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The Legacy of Central Pacific Bank

The Legacy of Central Pacific Bank


Life in Hawaii after World War II continued to revolve around the plantation-based agricultural economy. For the many immigrant laborers struggling to give their families better lives, it was almost impossible to obtain loans to buy homes or to start businesses.

A group of young, Japanese American veterans who served in the legendary 442nd Regimental Combat Team, 100th Infantry Battalion, and Military Intelligence Service refused to accept the social inequities after World War II. These heroes, including future U.S. Senator Daniel K. Inouye, fought valiantly for their rights as Americans. But their fight was far from over.

So in the early 1950s, this inspired group united to pursue a new dream: to create a bank that would serve all of Hawaii's people.

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The young nisei (second-generation Japanese Americans) began meeting regularly at Ala Moana Beach Park to pursue their vision, planning as they ate 50-cent plate lunches under the banyan trees.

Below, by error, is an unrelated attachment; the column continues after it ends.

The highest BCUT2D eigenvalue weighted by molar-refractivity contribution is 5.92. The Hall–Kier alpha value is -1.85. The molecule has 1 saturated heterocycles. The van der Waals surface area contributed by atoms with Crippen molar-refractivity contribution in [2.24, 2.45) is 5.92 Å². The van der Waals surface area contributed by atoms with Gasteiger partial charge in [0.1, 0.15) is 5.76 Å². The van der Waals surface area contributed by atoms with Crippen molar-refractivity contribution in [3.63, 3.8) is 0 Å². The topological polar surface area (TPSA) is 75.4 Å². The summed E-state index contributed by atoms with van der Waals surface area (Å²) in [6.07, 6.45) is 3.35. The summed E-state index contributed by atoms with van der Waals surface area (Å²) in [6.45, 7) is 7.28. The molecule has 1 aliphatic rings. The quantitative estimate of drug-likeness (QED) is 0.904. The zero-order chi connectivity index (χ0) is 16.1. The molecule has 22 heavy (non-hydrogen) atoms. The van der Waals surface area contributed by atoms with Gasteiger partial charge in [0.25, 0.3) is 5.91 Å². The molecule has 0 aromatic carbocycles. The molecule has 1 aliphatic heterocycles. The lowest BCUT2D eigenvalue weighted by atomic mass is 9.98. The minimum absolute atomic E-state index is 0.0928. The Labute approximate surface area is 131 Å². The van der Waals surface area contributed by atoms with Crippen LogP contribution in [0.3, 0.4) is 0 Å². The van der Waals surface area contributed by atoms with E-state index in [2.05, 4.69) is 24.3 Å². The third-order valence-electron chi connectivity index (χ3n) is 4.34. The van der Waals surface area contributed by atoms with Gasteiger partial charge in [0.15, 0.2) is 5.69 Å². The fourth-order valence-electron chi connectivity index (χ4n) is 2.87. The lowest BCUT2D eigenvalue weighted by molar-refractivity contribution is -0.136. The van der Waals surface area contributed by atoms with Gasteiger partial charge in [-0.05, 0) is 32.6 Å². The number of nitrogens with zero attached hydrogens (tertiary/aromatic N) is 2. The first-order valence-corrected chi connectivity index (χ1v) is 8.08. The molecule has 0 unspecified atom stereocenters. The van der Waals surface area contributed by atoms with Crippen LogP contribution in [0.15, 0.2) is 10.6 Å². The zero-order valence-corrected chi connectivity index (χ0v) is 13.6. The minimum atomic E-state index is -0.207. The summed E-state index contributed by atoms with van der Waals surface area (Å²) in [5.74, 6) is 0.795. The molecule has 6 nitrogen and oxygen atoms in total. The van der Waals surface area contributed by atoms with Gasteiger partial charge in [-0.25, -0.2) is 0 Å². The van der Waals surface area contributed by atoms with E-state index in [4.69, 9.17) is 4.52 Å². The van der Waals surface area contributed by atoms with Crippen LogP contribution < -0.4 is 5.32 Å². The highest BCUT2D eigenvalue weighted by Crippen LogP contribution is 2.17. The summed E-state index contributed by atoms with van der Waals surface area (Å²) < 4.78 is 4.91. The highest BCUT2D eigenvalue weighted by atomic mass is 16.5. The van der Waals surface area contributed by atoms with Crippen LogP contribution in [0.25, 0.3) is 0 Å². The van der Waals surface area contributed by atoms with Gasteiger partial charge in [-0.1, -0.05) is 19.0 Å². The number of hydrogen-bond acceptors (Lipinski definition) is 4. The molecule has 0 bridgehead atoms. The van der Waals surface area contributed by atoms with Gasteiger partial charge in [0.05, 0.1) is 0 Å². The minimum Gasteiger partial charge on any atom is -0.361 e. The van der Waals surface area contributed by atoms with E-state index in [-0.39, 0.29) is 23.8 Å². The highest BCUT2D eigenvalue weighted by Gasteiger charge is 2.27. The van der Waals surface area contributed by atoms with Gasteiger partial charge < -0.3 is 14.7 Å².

Owning nothing more than their dream and "Go For Broke" spirit, they formed alliances with local issei (first-generation Japanese immigrants) business leaders. They also turned to local residents to raise the needed capital to start a new bank. The grassroots campaign was met with such overwhelming enthusiasm that they raised nearly double the necessary amount within just a few months.

However, the Territory of Hawaii deferred the approval of a bank charter because there were no qualified persons to manage the bank. An exhaustive search for a bank manager was unsuccessful. The situation was bleak. But the leaders of Sumitomo Bank of Japan were touched by the efforts of these young pioneers. Kazuo Ishii, who had opened Sumitomo Bank's San Francisco office, came to Hawaii to manage the bank in 1953 and later served as the bank's president.

Central Pacific Bank received its charter on January 29, 1954.



Central Pacific Bank opened its doors to the sound of 10,000 fireworks in downtown Honolulu on February 15, 1954. Overcoming formidable odds, CPB was the first bank to open in Hawaii since 1935.

From its humble beginnings, born under the Ala Moana Beach Park’s banyan trees, Central Pacific Bank’s visionary founders provided local residents new opportunities and new hope. With just nine employees, the first year of operations generated $5 million in deposits and $6.4 million in assets.

Central Pacific Bank was a catalyst for social and economic change in Hawaii. Today, CPB continues to be a catalyst for change for a new generation in an ever-evolving world. Central Pacific Bank proudly carries on the legacy of its forefathers to serve all of Hawaii's people with aloha.

Board members celebrate with a traditional Chinese ceremony at the bank's official opening on February 15, 1954.